Intellectual Property
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Intellectual Property

The Many Faces of the Public Domain

Edited by Charlotte Waelde and Hector MacQueen

As technological progress marches on, so anxiety over the shape of the public domain is likely to continue if not increase. This collection helps to define the boundaries within which the debate over the shape of law and policy should take place.
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Chapter 7: Creativity, Innovation and Intellectual Property: A New Approach for the 21st Century

John Howkins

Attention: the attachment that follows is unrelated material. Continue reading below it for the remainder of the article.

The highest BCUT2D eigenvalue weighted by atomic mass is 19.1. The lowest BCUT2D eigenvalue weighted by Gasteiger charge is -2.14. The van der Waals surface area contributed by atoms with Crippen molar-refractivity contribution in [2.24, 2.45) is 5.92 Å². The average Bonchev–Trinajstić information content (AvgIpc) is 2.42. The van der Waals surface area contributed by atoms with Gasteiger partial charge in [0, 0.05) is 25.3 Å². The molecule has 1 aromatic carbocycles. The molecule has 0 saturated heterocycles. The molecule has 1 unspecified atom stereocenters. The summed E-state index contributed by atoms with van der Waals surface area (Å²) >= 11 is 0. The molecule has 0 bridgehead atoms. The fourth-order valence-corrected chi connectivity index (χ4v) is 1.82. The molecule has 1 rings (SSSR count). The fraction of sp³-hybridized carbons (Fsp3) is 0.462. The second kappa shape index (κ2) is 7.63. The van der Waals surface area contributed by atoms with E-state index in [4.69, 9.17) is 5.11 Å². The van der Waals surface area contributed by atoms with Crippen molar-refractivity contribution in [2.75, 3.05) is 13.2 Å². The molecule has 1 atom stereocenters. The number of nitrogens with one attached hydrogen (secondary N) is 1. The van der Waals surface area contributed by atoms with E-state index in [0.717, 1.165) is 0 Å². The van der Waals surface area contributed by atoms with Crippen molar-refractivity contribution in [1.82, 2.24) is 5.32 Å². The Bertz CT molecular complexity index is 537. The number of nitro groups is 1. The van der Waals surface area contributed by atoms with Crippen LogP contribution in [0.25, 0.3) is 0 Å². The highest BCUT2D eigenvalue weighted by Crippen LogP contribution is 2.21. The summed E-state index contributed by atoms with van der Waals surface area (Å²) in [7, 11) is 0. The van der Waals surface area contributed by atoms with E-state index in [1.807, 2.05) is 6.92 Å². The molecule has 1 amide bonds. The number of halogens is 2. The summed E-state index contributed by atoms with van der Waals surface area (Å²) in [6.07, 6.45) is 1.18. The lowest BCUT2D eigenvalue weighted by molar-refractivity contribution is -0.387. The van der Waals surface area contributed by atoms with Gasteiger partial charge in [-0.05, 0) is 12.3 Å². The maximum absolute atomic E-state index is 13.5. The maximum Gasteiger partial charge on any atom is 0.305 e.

John Howkins 1 Introduction: Setting the scene One of the key issues facing us today is the relationship between people’s creativity, which is usually private, personal and local, and global governance, standards and laws on intellectual property. It is a contentious issue because it involves not only our free speech and free expression but how we choose to live in societies based increasingly on monetising ideas. The strength of both individual ambition and corporate power can lead to conflict and bad feeling. We need a new approach. I believe the way to resolve the tension lies through a better understanding of the process of creativity and innovation. I want to explore how, at each stage of the creative process, ideas move back and forth between the private and public domains. I also want to discuss the RSA Adelphi Charter on Creativity, Innovation and Intellectual Property which arose, in part, from these concerns. My other reference point is the creative economy. I prefer the word ‘economy’ to ‘industry’ because I want to include all parts of the process from production (supply) to consumption and use (demand). The word ‘industry’ puts too much emphasis on the supply-side and not enough on the demand side. I also want to include the public. One of the characteristics of the creative economy is that it is an economy based on the individual, both as creator and as user. This, by itself, marks a dramatic difference from conventional extractive and agricultural economies, which are based on...

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